- OAK HARBOR, Ohio (AP) -- The atomic power plant's control room grew dim.
Instrument lights flashed red as the storm raging outside knocked out two
of three power lines. Then came the urgent warning from security: Cameras
showed three distinct funnel clouds taking dead aim.
- Moments later the last power link was
cut, and the control room briefly went dark. The plant computer failed.
A "red phone" hot line to Washington went dead.
- On June 24, the Davis-Besse Nuclear Station
on Lake Erie took the worst direct hit by a tornado ever weathered by a
U.S. atomic plant. The 900-megawatt reactor shut down automatically and
no radiation leaked, largely because of the staff's quick, competent responses
and backup equipment.
- But for 41 tense hours, an array of equipment
problems complicated efforts to keep the reactor's radioactive fuel core
cool and to communicate inside and outside the plant. Among the problems:
--The tornado severed fibre optic lines and knocked out the plant's main
phone system. The federal hot line, linked directly to the plant, also
- A microwave-based phone system provided
limited service but slowed plant officials' efforts to notify local and
state emergency managers that they had declared an alert -- the second
of four increasingly serious emergency classifications.
- -- Because of a faulty switch, a key
safety display went black for two hours immediately after the tornado.
Heat knocked it out again the next afternoon.
- -- Two locomotive-sized emergency diesel
generators provided power to avert a total plant blackout, but temperatures
in the room housing one generator rose about one degree Celsius over the
operating limit when a vent got stuck the afternoon after the storm.
- "For a few minutes your heart goes
up into your throat," said Bob Donnellon, the plant's emergency director
when the generator alarm sounded. "But you have a gut feeling that
it's OK. Your guys confirm it. Your comfort level comes back a bit."
- Hours later, as the plant was switching
back to offsite power, the second generator shut down a few seconds early
because of a faulty relay.
- Plant managers also worried about rising
temperatures in a seven-metre-deep pool that cools spent reactor fuel.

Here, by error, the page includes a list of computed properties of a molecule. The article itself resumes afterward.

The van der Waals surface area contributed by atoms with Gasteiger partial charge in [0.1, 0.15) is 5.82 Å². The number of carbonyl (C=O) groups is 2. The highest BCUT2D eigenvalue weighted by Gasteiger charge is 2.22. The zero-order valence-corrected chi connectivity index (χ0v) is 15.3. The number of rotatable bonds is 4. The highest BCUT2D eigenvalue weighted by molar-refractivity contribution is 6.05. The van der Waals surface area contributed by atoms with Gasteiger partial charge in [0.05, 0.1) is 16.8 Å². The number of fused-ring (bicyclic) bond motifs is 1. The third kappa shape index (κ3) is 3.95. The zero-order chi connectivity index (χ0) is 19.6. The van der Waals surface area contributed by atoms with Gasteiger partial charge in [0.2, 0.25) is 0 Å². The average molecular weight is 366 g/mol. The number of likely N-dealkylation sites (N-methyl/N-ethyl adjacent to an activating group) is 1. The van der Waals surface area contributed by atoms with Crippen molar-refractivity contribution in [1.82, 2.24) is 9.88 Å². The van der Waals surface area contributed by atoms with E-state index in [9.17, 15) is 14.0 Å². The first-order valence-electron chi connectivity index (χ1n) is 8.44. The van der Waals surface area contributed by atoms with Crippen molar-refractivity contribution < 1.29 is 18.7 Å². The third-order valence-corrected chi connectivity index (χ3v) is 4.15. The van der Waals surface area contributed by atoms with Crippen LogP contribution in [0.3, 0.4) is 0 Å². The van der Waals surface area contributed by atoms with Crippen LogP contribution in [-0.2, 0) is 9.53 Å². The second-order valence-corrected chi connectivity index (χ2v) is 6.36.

The temperature reached 60 degrees -- roughly the point where evaporation
would increase -- but enough offsite electricity returned to power the
- In the end, public safety was never threatened,
according to the Nuclear Regulatory Commission. The NRC, which activated
its emergency command post outside Washington and alerted the White House
and other U.S. and international agencies, is preparing a report on the
equipment problems. The agency's senior inspector at Davis-Besse, Steve
Campbell, said he was aware of no operator error throughout the episode.
- An industry watchdog group complimented
the plant staff.
- "They were faced with a lot of challenges
they shouldn't have had to face, and they met those challenges very well,"
said David Lochbaum of the Union of Concerned Scientists. "They're
trying to gain all the lessons learned from this event to make things even
better in the future."
- One lesson will be to alert plant workers
about threatening weather. The U.S. National Weather Service issued a severe
thunderstorm warning at 7:48 p.m. A tornado warning cleared at 8:44 p.m.
With winds of 130-145 km-h on the leading edge of the storm knocking out
power all over Ottawa County, a regional dispatcher for Toledo Edison neglected
to pass along both warnings to the Davis-Besse control room.
- Inside the fortified command centre,
workers could not hear the roaring winds or see the sickly yellowish sky.
Their first warning was a phone call from an off-duty colleague who lives
nearby, at 8:36 p.m., NRC spokesman Jan Strasma said.
- Less than 10 minutes later, a guard monitoring
outside cameras from the plant's security room saw three funnel clouds
converging into one over the plant and called the control room, said Jim
McGee, the plant supervisor that night.
- Davis-Besse security analyst Jim Theisen
went outside to check conditions and saw water and debris being sucked
out of the base of the plant's cooling tower. "There was large chunks
of stuff coming out," he said. The tornado destroyed the plant's wind
gauge; weather service forecaster Larry Gabric estimated the twister's
winds at almost 260 km-h.
- Most seriously, the tornado ripped power
cables from their connectors in the electrical switchyard -- in essence
the fuse box for the entire plant.
- In the control room, McGee watched the
indicator for the last power link go from green to red. The room briefly
went dark except for instruments and emergency lighting.
- "For those few seconds everyone's
just standing still," McGee said. "And then the diesels come
up, and everyone goes on with their tasks."
- Even so, as the backup electricity relighted
the control room, the safety display stayed black. This was a system the
NRC ordered installed in U.S. nuclear plants after the partial meltdown
in 1979 at Pennsylvania's Three Mile Island reactor, where control-room
confusion contributed to the worst nuclear accident in the United States.
- The 21-year-old Davis-Besse plant has
a similarly designed reactor to Three Mile Island's. It had serious operational
problems in the 1980s but is now considered one of the better-run of 107
operating nuclear plants in the country.
- Plant officials declared the emergency
over at 1:58 p.m. on June 26 after restoring a second power line.
- Davis-Besse managers said the emergency
proved the value of their frequent accident drills.